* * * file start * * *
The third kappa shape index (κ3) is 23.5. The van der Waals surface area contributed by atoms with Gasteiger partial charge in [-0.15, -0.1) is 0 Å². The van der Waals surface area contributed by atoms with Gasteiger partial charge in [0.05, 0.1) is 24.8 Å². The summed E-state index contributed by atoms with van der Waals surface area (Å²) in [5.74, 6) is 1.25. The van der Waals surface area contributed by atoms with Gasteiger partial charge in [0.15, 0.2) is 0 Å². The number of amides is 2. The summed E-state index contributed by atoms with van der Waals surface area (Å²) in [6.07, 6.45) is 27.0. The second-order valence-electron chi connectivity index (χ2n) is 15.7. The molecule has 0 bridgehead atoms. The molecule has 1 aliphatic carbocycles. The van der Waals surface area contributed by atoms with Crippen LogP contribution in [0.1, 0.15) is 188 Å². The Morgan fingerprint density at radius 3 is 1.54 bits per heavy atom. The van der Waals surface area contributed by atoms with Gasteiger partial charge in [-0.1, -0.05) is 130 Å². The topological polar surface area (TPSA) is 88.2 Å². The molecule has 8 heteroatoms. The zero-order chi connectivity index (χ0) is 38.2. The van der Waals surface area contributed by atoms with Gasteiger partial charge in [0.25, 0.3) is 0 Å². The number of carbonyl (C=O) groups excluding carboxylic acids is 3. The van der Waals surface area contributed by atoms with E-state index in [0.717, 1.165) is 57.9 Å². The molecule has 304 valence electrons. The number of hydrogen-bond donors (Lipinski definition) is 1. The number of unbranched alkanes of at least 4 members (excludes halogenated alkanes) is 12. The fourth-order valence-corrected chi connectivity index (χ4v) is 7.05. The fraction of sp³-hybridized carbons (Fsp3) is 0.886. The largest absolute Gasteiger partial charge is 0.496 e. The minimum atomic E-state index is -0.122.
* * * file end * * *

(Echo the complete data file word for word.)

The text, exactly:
The third kappa shape index (κ3) is 23.5. The van der Waals surface area contributed by atoms with Gasteiger partial charge in [-0.15, -0.1) is 0 Å². The van der Waals surface area contributed by atoms with Gasteiger partial charge in [0.05, 0.1) is 24.8 Å². The summed E-state index contributed by atoms with van der Waals surface area (Å²) in [5.74, 6) is 1.25. The van der Waals surface area contributed by atoms with Gasteiger partial charge in [0.15, 0.2) is 0 Å². The number of amides is 2. The summed E-state index contributed by atoms with van der Waals surface area (Å²) in [6.07, 6.45) is 27.0. The second-order valence-electron chi connectivity index (χ2n) is 15.7. The molecule has 0 bridgehead atoms. The molecule has 1 aliphatic carbocycles. The van der Waals surface area contributed by atoms with Crippen LogP contribution in [0.1, 0.15) is 188 Å². The Morgan fingerprint density at radius 3 is 1.54 bits per heavy atom. The van der Waals surface area contributed by atoms with Gasteiger partial charge in [-0.1, -0.05) is 130 Å². The topological polar surface area (TPSA) is 88.2 Å². The molecule has 8 heteroatoms. The zero-order chi connectivity index (χ0) is 38.2. The van der Waals surface area contributed by atoms with Gasteiger partial charge in [0.25, 0.3) is 0 Å². The number of carbonyl (C=O) groups excluding carboxylic acids is 3. The van der Waals surface area contributed by atoms with E-state index in [0.717, 1.165) is 57.9 Å². The molecule has 304 valence electrons. The number of hydrogen-bond donors (Lipinski definition) is 1. The number of unbranched alkanes of at least 4 members (excludes halogenated alkanes) is 12. The fourth-order valence-corrected chi connectivity index (χ4v) is 7.05. The fraction of sp³-hybridized carbons (Fsp3) is 0.886. The largest absolute Gasteiger partial charge is 0.496 e. The minimum atomic E-state index is -0.122.